A new, $1.7-million attraction, Wild Waters, whose touristy gimmick revolves around a pool with manmade waves and a series of flume rides, has just opened next door. A separate park that charges additional admission, it's also owned by ABC Leisure Attractions. That corporation, a subsidiary of the American Broadcasting Companies, Inc., also owns and operates Weeki Wachee on U.S. Rtes. 19 and 50 about 60 miles north of Tampa, another springs and wildlife park.
Weeki Wachee ("even the name is fun") offers, along with various animal performers and the requisite boat rides down the Weeki Wachee River, an unusual show in its underwater auditorium with a cast of "mermaids" who cavort in a natural cavern with the help of compressed air hoses. The current 30-minutes production, "Operation Mermaid," has "Waterwoman" battling "Sharkwoman."
And since competition for the discretionary dollar is strong and to stand still is to risk being bypassed by the motoring spenders, both home folks and out-of-towners, a new entrance plaza will open in August. It will complete a $3-million expansion that includes a Birds of Prey Arena (featuring hawks and eagles). Seven acres are developed out of about 450.
Homosassa Springs, "nature's own attraction," is sighted through the windshield seven miles south of Crystal River on Rte. 19, 75 miles north of Tampa. Source of the Homosassa River, it attracts both fresh and salt water fish of many varieties.
Though it's possible to drive directly to the center of the Park, a more pleasant introduction is the 17-minute cruise from the main entrance and dinning room on 19 along a peaceful waterway that winds through woods. Along there are the animals - monkeys, deer, a hippo; flamingoes, peacocks and waterbirds, and an underwater observatory. There arealso sea lions, crocodiles and the ubiquitous alligators.
A copyrighted caricature of a gator named "Ollie" was created recently by Walt Disney artists to serve as ambassador of Florida tourism as a logo, and in costume "in person" at travel shows, festivals and other events. "He makes you feel happy, and he's a perfect symbol of Florida as a family vacation destination," said state tourism director Bob Whitley.
But it is only necessary to see "Ollie's" powerful tail whip around, his deceptively langorous body leap into the air, and his toothy jaws yawn wide to snap viciously at tidbits during feeding time, to recall that he is a dangerous animal that can kill swiftly and horribly. Small children must be watched carefully to make sure they do not attempt to climb over fences.
I think Homosassa is a bit lower keyed - perhaps it's also the smaller scale compared to Silver Springs. Admission: $4.25 adults, $2.10 children 5 to 15. I enjoyed the nature walk, the live oaks, the sabal palms, the silence. The more secluded Riverside Villas resort, which has a marina, and the newer and attractive but (for my taste) less desirably located Sheraton Inn at the main entrance, are good places to spend a few relaxing days.
It's wise to remember that temperatures in northcentral Florida can drop below freezing in winter, and even in April the weather may be a bit brisk at times. Come in summer if you want a better chance of staying warm.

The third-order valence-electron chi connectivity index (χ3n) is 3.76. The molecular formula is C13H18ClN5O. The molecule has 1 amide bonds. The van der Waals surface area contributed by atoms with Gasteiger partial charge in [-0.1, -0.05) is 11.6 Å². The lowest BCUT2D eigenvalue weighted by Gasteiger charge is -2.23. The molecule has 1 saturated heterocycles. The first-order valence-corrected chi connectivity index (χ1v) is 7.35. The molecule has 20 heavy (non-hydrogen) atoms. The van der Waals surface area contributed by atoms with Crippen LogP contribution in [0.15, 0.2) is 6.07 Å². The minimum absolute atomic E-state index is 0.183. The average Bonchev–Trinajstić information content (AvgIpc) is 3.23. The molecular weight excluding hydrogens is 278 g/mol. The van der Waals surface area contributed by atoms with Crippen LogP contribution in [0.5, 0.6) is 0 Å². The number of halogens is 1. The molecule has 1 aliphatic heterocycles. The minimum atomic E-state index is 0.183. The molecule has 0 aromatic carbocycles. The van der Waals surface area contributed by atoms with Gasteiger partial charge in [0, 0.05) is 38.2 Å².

I spend two days at Crystal River's Plantation Inn, using the 100-room resort off Rte. 19 at the edge of King's Bay as a base for forays into the surrounding area.
The two-story inn offers estate-like grounds, a pool, golf, tennis, fishing in spring-fed waters off its seawall (you can see the fish swimming in the clear but vegetation-filled canals) or in the Crystal River - boats are rented at the adjoining marina and can be charged to your room.
Plantation describes itself as "a pleasant and welcome departure from the steel and concrete boom of highrise hotels dominating so much of Florida's coastline." Horizontally spread out, it has plain, large, pleasant rooms (cheapest $26 single or double, without meals), a friendly staff, and a dining room that provides excellent service and tasty food at moderate prices. The only sour note during my stay was caused by lack of soundproofing in the frame structure and some noisy guests.
This area calls itself the "West Citrus County Suncoast Springs . . . an outdoor paradise." Perhaps that's not too much hyperbole for so much greenery and clean air and water. The spring-fed Crystal, Withlacoochee and Chassahowitzka Rivers, among others, are a powerful draw for experienced anglers. And tens of thousands of scuba divers head for Crystal River each year, since the springs here provide some of the best diving sites north of Palm Beach and the Keys.
On an educational note, visitors should set aside some time for the Crystal River State Archeological Site a short distance off Rte. 19. Bordering the river, the area was an Indian ceremonial center for about 1,600 years, beginning before the time of Christ. It is rated by the Florida Department of Natural Resources as "one of the most . . . important pre-Columbian Indian sites" in the state.
While it is not spectacular, it is well maintained, and the view of the river from atop one of the mounds may make you pause and consider what it must have looked like to the Indians who lived and died there so long ago. Evidence unearthed indicates there was trade with Indians north of the Ohio River and connections with the Indians of southeastern Mexico.
Eastern Airlines (now celebrating its 50th anniversary) flies to Gainesville via Atlanta. National Airlines (which has just inaugurated non-stop service from Miami to Frankfurt and Amsterdam as part of a new European schedule), offers flights to Jacksonville. Or take Amtrak, the bus - or drive all the way if you have the time and the fortitude.